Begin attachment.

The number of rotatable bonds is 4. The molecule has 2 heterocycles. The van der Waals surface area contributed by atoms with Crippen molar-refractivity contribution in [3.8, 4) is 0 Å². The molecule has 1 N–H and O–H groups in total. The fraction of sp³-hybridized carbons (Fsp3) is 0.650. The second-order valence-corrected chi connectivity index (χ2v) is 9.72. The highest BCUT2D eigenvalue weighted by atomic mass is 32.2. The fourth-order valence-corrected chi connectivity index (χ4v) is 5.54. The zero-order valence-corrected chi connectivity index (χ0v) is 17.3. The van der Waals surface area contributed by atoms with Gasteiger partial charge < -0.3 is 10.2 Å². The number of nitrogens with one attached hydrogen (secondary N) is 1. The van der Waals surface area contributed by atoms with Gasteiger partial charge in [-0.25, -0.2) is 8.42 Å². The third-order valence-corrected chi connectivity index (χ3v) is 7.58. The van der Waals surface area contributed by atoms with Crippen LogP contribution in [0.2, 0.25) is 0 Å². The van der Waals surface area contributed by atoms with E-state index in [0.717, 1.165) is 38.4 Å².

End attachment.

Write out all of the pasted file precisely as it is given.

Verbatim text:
The number of rotatable bonds is 4. The molecule has 2 heterocycles. The van der Waals surface area contributed by atoms with Crippen molar-refractivity contribution in [3.8, 4) is 0 Å². The molecule has 1 N–H and O–H groups in total. The fraction of sp³-hybridized carbons (Fsp3) is 0.650. The second-order valence-corrected chi connectivity index (χ2v) is 9.72. The highest BCUT2D eigenvalue weighted by atomic mass is 32.2. The fourth-order valence-corrected chi connectivity index (χ4v) is 5.54. The zero-order valence-corrected chi connectivity index (χ0v) is 17.3. The van der Waals surface area contributed by atoms with Gasteiger partial charge < -0.3 is 10.2 Å². The number of nitrogens with one attached hydrogen (secondary N) is 1. The van der Waals surface area contributed by atoms with Gasteiger partial charge in [-0.25, -0.2) is 8.42 Å². The third-order valence-corrected chi connectivity index (χ3v) is 7.58. The van der Waals surface area contributed by atoms with Crippen LogP contribution in [0.2, 0.25) is 0 Å². The van der Waals surface area contributed by atoms with E-state index in [0.717, 1.165) is 38.4 Å².